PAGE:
• Novels include conflict - usually about a character who wants something desperately but cannot have it for many reasons.
    • Novels include tension that keeps readers turning the pages.
    • Novels are not written in one sitting. They are envisioned, rehearsed, planned, written, rewritten, re-envisioned, re-rehearsed, replanned, and rewritten yet again.
    • Novels can be self-published, published by small presses, or published by large publishers with the assistance of a literary agent.
    • Novels can be stand alone works, or they can be part of a larger series.
    • Novels come in many forms: epistolary, romantic, historical, pastoral, detective, mystery, thriller, western, fantasy, psychological, and more.

    Novels are many things. In this text, we will discuss so many of these points, but we won’t cover everything. That’s not possible. Many writers work on their craft and understanding of building novels for years, if not decades, before they publish. Others write a novel in a year and get published immediately. If you ask me, a lot of that depends on the amount of reading and/or planning a person has done coupled with the market—if the new writer happens to be writing on trend, publication could happen much more quickly.

    Publication is not often something a writer can control though—unless the writer is self-publishing, so it’s probably best not to think about that too much in this class. Or at least not until the end of the class.

    First we need to learn how to write a novel. Then we have to write one.

    Two very large tasks. Let’s get started.

    Exercises
    1. Visit your personal bookshelf or a public library or bookstore. Select five novels from different genres or age categories. Stack the books. What do you observe about the thickness of each spine? Place the books side by side. What do you observe about their covers? Flip the books over, and read the back cover copy. What do you observe about the marketing approach for each novel concept? What does this observation tell you about the diversity and/or conventions of novels?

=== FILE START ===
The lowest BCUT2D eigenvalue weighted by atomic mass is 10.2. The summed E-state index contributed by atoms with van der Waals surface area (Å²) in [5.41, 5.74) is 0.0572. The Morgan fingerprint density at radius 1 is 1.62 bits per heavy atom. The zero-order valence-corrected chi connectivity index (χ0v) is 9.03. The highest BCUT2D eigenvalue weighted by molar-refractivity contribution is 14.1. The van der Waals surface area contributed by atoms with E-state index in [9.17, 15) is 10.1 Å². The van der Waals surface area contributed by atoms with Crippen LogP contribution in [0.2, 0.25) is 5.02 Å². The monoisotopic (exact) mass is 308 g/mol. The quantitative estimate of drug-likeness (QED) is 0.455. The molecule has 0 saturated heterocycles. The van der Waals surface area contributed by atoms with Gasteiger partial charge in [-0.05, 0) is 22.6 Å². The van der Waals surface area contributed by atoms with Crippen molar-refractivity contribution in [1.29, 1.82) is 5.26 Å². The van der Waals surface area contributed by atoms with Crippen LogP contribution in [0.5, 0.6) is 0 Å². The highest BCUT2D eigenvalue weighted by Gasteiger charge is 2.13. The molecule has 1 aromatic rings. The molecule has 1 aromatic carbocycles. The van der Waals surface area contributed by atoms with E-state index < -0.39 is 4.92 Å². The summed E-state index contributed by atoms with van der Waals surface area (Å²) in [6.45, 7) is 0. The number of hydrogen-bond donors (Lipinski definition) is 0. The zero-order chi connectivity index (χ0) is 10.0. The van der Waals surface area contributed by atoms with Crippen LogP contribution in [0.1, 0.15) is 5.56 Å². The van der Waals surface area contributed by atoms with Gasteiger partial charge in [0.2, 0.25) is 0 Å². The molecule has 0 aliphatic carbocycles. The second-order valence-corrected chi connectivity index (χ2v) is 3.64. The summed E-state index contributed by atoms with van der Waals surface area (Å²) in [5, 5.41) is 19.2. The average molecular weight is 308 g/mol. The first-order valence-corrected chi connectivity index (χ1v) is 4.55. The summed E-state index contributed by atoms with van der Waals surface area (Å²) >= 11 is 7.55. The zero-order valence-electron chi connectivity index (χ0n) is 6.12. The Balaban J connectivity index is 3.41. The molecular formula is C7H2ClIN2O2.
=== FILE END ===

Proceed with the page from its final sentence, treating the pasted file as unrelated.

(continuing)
2. Think about the novels you prefer to read. Do you also plan to write in that genre or age category? Or do you prefer to read in a different genre than the one you’d like to write? What can you consider about your personal preferences that helps you better plan for your experience writing a novel?
    3. Let’s play the imagination game again because that’s why we’re here. Grab a piece of paper or open a Word document on your computer. Now, I’d like you to write a brief scene in which a character is speeding, but the character should have a significantly different voice than the one in West’s book above. Here are your options:
      • An elderly nun with a carful of other nuns.
      • A stressed mother of four with her children in the car.
      • An off duty police officer.

    What does the character’s voice, life experience, and view of the world show in the words you wrote?

    Additional Resources

    Novel, Britannica

    The Rise of the Novel

    The Rise of the Novel in the Eighteenth Century

    A note about the resources in this book: You will notice that many of the resources I suggest are from online websites and blogs. There are great vlogs that I have not included as well, so seek those out on Youtube. While scholarly sources are best for academic writing, I find it is often incredibly valuable to learn about the craft of writing from other writers. Don't be afraid to read a blog by an author you don’t know well and consider that a valuable resource to learn about creative writing. Also, read widely! There are so many perspectives on all of these points. Don’t take one perspective as fact. Explore various points of view, and decide what works best for you and your writerly journey!

    "Chapter 1: What is a Novel?" was created by Tamara Girardi and was licensed as CC BY-NC-SA 4.0 in October of 2023.


    1: What is a novel? is shared under a CC BY-NC-SA license and was authored, remixed, and/or curated by LibreTexts.